The author is Attlee Professor of Contemporary British History at Queen Mary, University of London.

This article is based on a piece in the latest edition of 'The Tablet'.

React Now

Latest stories from i100
Have you tried new the Independent Digital Edition apps?
iJobs Job Widget
iJobs General

Recruitment Genius: Trainee Health & Safety Consultant

£16000 - £20000 per annum: Recruitment Genius: A fantastic and exciting opport...

Recruitment Genius: Project and Quality Manager

£28000 - £32000 per annum: Recruitment Genius: This company is an independent ...

Recruitment Genius: Trainee Sales Executive - OTE £20,625

£14625 - £20625 per annum: Recruitment Genius: This role is for an enthusiasti...

Guru Careers: Financial Controller

£45 - £55k DOE: Guru Careers: A Financial Controller is required to join a suc...

Day In a Page

Read Next
Nicky Clarke has criticised the Duchess of Cambridge for having grey hair  

Letting one’s hair turn grey would be the most subversive Royal act

Rosie Millard

London’s foreign money bubble is bursting – but will we be better off?

Chris Blackhurst
Mullah Omar, creator of the Taliban, is dead... for the fourth time

Mullah Omar, creator of the Taliban, is dead... for the fourth time

I was once told that intelligence services declare their enemies dead to provoke them into popping up their heads and revealing their location, says Robert Fisk
Margaret Attwood on climate change: 'Time is running out for our fragile, Goldilocks planet'

Margaret Attwood on climate change

The author looks back on what she wrote about oil in 2009, and reflects on how the conversation has changed in a mere six years
New Dr Seuss manuscript discovered: What Pet Should I Get? goes on sale this week

New Dr Seuss manuscript discovered

What Pet Should I Get? goes on sale this week
Oculus Rift and the lonely cartoon hedgehog who could become the first ever virtual reality movie star

The cartoon hedgehog leading the way into a whole new reality

Virtual reality is the 'next chapter' of entertainment. Tim Walker gives it a try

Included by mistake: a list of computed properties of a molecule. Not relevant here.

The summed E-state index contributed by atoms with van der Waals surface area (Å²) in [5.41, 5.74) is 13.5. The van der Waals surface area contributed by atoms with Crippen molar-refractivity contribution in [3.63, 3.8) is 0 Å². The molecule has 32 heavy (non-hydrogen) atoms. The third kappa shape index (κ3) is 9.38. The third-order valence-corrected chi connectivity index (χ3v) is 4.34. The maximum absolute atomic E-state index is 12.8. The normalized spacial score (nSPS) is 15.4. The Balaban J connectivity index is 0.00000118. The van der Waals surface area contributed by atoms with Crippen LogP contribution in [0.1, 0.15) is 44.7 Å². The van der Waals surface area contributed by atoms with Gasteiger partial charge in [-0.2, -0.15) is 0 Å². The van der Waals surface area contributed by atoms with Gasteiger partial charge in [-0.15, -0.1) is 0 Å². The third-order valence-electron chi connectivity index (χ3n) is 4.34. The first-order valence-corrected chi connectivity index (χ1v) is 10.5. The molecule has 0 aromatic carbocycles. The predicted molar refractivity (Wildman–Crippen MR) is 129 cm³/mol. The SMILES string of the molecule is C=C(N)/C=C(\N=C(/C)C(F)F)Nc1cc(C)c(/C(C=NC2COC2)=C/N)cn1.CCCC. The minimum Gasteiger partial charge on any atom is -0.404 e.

Ants have unique ability to switch between individual and collective action, says study

Secrets of ants' teamwork revealed

The insects have an almost unique ability to switch between individual and collective action
Donovan interview: The singer is releasing a greatest hits album to mark his 50th year in folk

Donovan marks his 50th year in folk

The singer tells Nick Duerden about receiving death threats, why the world is 'mentally ill', and how he can write a song about anything, from ecology to crumpets
Twitter accused of 'Facebookisation' over plans to overhaul reverse-chronological timeline

Twitter accused of 'Facebookisation'

Facebook exasperates its users by deciding which posts they can and can’t see. So why has Twitter announced plans to do the same?
Jane Birkin asks Hermès to rename bag - but what else could the fashion house call it?

Jane Birkin asks Hermès to rename bag

The star was shocked by a Peta investigation into the exotic skins trade
10 best waterproof mascaras

Whatever the weather: 10 best waterproof mascaras

We found lash-enhancing beauties that won’t budge no matter what you throw at them
Diego Costa biography: Chelsea striker's route to the top - from those who shared his journey

Diego Costa: I go to war. You come with me...

Chelsea's rampaging striker had to fight his way from a poor city in Brazil to life at the top of the Premier League. A new book speaks to those who shared his journey
Ashes 2015: England show the mettle to strike back hard in third Test

England show the mettle to strike back hard in third Test

The biggest problem facing them in Birmingham was the recovery of the zeitgeist that drained so quickly under the weight of Australian runs at Lord's, says Kevin Garside
Women's Open 2015: Charley Hull - 'I know I'm a good golfer but I'm also just a person'

Charley Hull: 'I know I'm a good golfer but I'm also just a person'

British teen keeps her feet on ground ahead of Women's Open
Turkey's conflict with Kurdish guerrillas in Iraq can benefit Isis in Syria

Turkey's conflict with Kurdish guerrillas in Iraq can benefit Isis in Syria

Turkish President Erdogan could benefit politically from the targeting of the PKK, says Patrick Cockburn
Yvette Cooper: Our choice is years of Tory rule under Jeremy Corbyn or a return to a Labour government

Our choice is years of Tory rule under Corbyn or a return to a Labour government

Yvette Cooper urged Labour members to 'get serious' about the next general election rather than become 'a protest movement'
Singapore's domestic workers routinely exploited and often abused in the service of rich nationals

Singapore's hidden secret of domestic worker abuse

David Cameron was shown the country's shiniest veneer on his tour. What he didn't see was the army of foreign women who are routinely exploited and often abused in the service of rich nationals